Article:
Eighteen years ago from this same pulpit, I pled with those who stood indecisively on the “porch” of the Church to come fully inside. (See Ensign, Nov. 1974, pp. 12–13.) Today my plea is to those members already inside but whose discipleship is casual, individuals whom we love, whose gifts and talents are much needed in building the kingdom!
Any call for greater consecration is, of course, really a call to all of us. But these remarks are not primarily for those who are steadily striving and who genuinely seek to keep God’s commandments and yet sometimes fall short. (See D&C 46:9.) Nor is this primarily for those few in deliberate noncompliance, including some who cast off on intellectual and behavioral bungee cords in search of new sensations, only to be jerked about by the old heresies and the old sins.
Instead, these comments are for the essentially “honorable” members who are skimming over the surface instead of deepening their discipleship and who are casually engaged rather than “anxiously engaged.” (D&C 76:75; D&C 58:27.) Though nominal in their participation, their reservations and hesitations inevitably show through. They may even pass through our holy temples, but, alas, they do not let the holy temples pass through them.
Such members accept callings but not all of the accompanying responsibilities; hence, their Church chores must often be done by those already “anxiously engaged.” Some regard themselves as merely “resting” in between Church callings. But we are never in between as to this soaring call from Jesus: “What manner of men [and women] ought ye to be? Verily I say unto you, even as I am.” (3 Ne. 27:27; see Matt. 5:48; 3 Ne. 12:48.) It is never safe to rest regarding that calling! In fact, being “valiant” in one’s testimony of Jesus includes striving to become more like Him in mind, heart, and attributes. (D&C 76:79.) Becoming this manner of men and women is the ultimate expression of orthodoxy!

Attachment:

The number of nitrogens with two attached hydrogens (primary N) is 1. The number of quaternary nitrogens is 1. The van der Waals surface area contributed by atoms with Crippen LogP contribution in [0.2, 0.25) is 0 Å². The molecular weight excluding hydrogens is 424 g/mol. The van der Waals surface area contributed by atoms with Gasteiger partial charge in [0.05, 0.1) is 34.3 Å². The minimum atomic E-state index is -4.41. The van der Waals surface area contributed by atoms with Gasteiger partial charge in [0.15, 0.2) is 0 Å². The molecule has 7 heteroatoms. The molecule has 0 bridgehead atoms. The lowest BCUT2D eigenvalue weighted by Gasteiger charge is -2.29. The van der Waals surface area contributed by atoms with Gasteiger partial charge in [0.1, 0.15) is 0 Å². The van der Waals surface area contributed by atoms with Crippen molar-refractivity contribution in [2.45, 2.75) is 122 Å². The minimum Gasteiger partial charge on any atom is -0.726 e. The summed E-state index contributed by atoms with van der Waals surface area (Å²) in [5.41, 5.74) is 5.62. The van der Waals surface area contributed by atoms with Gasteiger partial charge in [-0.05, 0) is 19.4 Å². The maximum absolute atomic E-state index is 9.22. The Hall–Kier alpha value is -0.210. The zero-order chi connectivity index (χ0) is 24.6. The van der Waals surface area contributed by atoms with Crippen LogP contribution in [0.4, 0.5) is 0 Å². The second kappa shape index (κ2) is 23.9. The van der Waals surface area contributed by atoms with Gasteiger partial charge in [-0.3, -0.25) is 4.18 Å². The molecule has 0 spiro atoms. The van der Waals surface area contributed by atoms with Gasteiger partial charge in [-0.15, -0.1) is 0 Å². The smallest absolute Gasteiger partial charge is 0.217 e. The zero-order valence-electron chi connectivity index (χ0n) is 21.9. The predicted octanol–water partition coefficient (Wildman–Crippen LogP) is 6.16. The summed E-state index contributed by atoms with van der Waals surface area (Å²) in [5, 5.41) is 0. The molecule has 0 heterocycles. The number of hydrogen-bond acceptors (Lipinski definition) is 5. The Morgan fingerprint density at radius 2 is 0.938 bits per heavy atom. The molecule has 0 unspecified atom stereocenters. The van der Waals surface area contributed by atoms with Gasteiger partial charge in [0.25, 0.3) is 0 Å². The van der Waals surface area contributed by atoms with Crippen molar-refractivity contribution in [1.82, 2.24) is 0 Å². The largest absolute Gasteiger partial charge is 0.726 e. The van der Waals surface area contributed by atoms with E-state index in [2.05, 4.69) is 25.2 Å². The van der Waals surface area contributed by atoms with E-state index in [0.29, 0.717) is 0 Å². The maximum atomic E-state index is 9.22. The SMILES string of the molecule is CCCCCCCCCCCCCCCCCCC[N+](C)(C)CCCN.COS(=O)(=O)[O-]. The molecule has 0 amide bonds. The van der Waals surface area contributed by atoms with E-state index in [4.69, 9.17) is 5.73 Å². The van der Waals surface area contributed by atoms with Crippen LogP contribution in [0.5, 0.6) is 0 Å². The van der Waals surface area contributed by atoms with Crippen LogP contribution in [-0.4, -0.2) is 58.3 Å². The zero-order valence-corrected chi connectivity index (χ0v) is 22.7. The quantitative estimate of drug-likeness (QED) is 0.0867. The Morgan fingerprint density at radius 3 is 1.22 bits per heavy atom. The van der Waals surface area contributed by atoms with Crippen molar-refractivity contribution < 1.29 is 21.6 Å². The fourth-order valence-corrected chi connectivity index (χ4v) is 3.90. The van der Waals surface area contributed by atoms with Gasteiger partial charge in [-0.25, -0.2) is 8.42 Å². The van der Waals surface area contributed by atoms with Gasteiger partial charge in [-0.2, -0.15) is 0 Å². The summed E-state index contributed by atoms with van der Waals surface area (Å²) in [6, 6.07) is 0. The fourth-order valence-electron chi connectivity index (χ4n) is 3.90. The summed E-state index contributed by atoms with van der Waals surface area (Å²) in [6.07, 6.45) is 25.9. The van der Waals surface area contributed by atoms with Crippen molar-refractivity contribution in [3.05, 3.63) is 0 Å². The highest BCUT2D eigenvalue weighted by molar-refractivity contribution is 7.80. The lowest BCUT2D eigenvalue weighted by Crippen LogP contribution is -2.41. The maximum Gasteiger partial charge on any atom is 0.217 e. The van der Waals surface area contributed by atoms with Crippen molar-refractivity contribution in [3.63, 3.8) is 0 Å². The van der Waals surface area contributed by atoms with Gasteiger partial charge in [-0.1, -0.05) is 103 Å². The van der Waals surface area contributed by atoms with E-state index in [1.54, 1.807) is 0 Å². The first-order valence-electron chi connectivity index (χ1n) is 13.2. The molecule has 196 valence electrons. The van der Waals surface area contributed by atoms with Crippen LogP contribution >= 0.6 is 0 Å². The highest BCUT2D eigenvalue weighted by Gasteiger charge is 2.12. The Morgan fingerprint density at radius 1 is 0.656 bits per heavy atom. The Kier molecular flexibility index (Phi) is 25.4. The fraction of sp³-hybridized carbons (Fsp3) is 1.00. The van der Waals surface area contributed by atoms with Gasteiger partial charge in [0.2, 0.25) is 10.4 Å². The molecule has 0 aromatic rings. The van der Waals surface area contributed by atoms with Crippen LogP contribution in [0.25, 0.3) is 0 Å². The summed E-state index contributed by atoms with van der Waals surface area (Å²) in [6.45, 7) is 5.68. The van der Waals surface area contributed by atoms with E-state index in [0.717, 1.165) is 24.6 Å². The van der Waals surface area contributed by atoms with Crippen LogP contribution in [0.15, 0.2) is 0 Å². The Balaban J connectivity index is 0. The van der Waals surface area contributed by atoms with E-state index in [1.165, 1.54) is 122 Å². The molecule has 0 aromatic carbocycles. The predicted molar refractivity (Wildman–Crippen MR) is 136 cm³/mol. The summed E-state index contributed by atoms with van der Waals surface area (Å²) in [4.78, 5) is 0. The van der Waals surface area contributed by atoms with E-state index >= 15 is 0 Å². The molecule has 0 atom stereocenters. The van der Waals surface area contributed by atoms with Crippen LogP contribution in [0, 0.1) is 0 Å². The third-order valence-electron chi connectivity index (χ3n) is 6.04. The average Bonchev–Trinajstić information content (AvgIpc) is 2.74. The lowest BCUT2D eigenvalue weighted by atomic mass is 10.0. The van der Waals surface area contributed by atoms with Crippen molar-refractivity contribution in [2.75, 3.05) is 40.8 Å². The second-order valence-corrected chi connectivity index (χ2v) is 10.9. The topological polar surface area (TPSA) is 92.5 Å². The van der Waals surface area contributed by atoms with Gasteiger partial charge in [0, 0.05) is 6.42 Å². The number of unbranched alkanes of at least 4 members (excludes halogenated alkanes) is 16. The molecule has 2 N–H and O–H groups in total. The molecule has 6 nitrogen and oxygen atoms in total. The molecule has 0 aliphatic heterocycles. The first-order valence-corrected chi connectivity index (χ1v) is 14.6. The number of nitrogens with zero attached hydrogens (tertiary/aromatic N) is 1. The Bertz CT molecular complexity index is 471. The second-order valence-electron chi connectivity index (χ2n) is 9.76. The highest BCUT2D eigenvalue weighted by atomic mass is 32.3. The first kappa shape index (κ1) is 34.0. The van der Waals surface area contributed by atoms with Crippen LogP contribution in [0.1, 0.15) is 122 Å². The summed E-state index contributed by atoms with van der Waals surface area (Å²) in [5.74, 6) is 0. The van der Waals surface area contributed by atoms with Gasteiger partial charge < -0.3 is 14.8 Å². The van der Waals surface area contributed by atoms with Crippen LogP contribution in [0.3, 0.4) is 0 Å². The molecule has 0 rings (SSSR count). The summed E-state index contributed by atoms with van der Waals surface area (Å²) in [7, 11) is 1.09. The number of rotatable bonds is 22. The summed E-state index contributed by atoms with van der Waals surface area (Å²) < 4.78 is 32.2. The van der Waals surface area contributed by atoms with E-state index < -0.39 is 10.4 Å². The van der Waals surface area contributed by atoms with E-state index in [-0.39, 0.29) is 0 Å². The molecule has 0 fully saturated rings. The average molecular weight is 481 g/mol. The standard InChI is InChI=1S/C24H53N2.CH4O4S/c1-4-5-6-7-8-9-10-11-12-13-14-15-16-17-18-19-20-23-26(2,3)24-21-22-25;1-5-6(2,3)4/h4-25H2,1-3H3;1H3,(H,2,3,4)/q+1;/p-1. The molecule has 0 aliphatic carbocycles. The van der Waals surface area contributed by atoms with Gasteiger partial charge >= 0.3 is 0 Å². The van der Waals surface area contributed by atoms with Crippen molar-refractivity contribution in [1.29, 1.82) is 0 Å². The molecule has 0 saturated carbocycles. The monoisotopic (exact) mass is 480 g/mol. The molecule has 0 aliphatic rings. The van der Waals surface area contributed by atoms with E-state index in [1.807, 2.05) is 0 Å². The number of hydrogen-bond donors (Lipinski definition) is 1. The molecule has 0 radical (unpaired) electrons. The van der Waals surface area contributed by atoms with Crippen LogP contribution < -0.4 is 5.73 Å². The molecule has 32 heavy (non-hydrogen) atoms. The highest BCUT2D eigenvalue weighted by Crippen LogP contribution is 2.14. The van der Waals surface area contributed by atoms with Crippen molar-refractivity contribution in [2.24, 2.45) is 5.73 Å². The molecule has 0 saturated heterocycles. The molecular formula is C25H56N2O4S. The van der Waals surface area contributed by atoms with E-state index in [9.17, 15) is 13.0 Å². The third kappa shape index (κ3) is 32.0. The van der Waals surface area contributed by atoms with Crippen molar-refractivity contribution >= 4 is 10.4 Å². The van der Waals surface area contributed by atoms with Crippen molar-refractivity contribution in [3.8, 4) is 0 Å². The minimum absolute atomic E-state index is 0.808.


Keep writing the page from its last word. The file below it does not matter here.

All are free to choose, of course, and we would not have it otherwise. Unfortunately, however, when some choose slackness, they are choosing not only for themselves, but for the next generation and the next. Small equivocations in parents can produce large deviations in their children! Earlier generations in a family may have reflected dedication, while some in the current generation evidence equivocation. Sadly, in the next, some may choose dissension as erosion takes its toll.
While casual members are not unrighteous, they often avoid appearing to be too righteous by seeming less committed than they really are, an ironic form of hypocrisy.